This article by Kris Kliemann first appeared in the Frankfurt Book Fair 2018 edition of the IPR Rights Magazine.

IPR Kristin Kliemann photo

At IPR we have written a lot about Blockchain and how it could impact the rights and licensing industry. But what else is out there that might impact our industry?

There are so many huge technological revolutions being lauded as the next thing on the horizon, such as Artificial Intelligence (AI), Machine Learning (ML), Internet of Things (IoT), Deep Learning (DL) and, of course, one of IPR’s favourite topics, Blockchain. But what is really impacting our industry now?

Of the clutch of new developments, the number one that is here and now is AI. When it comes to marketing and reaching audiences, AI is fast becoming core. One of our key activities at IPR is marketing and audience development, and for us AI is a really exciting disruption. Online marketing gives us a direct communication channel to our audience, giving us the ability to measure and adjust, and AI is the perfect tool to refine marketing and make it truly impactful.

One interesting AI tool we have our eye on is Adobe Sensei which promises to deliver intelligent, measurable and adaptable marketing. As a service provider and marketer in the publishing industry we know we can’t replace the personal touch and, as consumers know, we all have to sift through masses of online data. Adobe Sensei pledges to work within these confines to help organizations deliver “timely, relevant cross-channel campaigns” and “use customer insights to optimize and personalize experiences”. A tool like this is truly valuable as it can help companies like ours deliver relevance and foster loyalty.

Apart from marketing, AI will touch many areas of our industry including, but not limited to, these functions:

Creative intelligence: machines can take over basic tasks such as cropping images and automating layout.

AI to improve user experience: Check out how Taylor and Francis have partnered with Unsilo to deliver better user experience using AI.

Search: AI or even ML is being used to monitor behaviour and adjust search results for a better experience online. IPR hosts many hundreds of thousands of titles on the platform, so serving excellent search results is important to keep our buyers happy. We are excited by the ML developments in search. Check out Soir, ElasticSearch, LucidWorks, and OpenSearch.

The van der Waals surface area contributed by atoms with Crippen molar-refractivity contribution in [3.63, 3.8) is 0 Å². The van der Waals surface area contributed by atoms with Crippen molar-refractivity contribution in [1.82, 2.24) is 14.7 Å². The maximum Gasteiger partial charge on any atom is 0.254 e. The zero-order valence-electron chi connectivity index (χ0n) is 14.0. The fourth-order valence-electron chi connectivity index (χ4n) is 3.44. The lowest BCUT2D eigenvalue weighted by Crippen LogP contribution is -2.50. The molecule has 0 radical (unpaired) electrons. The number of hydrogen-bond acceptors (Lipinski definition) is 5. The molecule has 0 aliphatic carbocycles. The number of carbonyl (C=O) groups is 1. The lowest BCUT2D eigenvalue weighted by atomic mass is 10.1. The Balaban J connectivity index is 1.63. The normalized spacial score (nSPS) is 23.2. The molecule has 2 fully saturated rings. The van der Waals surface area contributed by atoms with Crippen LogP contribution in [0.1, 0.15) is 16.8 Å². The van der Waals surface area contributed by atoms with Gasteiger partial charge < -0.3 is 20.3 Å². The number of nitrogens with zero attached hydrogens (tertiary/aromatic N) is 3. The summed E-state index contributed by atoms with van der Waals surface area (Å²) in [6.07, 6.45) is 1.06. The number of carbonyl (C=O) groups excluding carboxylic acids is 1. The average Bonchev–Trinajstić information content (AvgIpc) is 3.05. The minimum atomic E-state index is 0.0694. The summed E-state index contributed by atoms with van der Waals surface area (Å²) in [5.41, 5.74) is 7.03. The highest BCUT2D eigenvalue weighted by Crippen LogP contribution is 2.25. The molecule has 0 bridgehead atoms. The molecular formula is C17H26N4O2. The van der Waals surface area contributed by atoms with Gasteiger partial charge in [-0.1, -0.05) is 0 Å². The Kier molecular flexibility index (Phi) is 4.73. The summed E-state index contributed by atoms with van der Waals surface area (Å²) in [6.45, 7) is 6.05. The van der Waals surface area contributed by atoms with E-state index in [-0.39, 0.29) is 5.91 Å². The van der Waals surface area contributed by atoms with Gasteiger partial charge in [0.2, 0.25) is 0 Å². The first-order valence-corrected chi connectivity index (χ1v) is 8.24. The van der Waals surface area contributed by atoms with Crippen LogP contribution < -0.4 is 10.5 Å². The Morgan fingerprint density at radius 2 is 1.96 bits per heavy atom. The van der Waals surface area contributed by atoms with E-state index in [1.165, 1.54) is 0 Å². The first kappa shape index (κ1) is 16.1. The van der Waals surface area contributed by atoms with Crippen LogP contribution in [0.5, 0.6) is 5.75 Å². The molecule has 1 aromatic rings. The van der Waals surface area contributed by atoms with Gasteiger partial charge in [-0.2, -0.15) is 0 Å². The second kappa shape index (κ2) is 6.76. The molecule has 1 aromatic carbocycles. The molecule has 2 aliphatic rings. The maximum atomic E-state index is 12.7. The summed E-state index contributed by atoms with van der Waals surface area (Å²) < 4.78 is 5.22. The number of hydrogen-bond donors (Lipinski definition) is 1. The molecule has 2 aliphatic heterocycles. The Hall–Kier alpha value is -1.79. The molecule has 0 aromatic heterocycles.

Online recommendations: Moving on from search and ML as a next step, AI can be used to recommend based on past behaviour, allowing for relevance to be delivered to the customer even before they search.

Chatbots, voice search and information delivery: Siri and Alexa are part of our everyday lives but could be used to help our customers too. This is a little way off in the publishing industry, but the use of automated help is something that is fast becoming the norm for online users. At IPR we feel this should be on our long-term radar.

TECH GLOSSARY

Artificial intelligence (AI) performs tasks that are characteristic of human intelligence, Pepper the Robotfor example planning, learning and problem solving.

Machine learning (ML) is a step further so, instead of coding routines with specific instructions to complete a task, ML adds the dimension of training an algorithm so it can learn how and adapt behaviour.

Deep learning is yet another step further. It’s actually inspired by the structure and function of the brain, and is made up of ANNs or Artificial Neural Networks. Each layer of the network picks out a specific feature to learn, allowing for layered or deep learning. Internet of things (IoT) is devices or items that are connected.

Blockchain is distributed ledger technology and underpins digital currency (like Bitcoin, Litecoin, Ethereum). The tech allows digital information to be distributed, but not copied. You may hear it described as a “digital ledger”, stored in a distributed network.

 

Kris Kliemann is the Head of USA Business Development at IPR License.  She is also the President of Kliemann and Company, Consulting, where she advises companies on strategic approaches to licensing rights, permissions and other copyright and intellectual property for maximum reach and revenue.  High on her agenda is the integration of digital solutions into the rights business.

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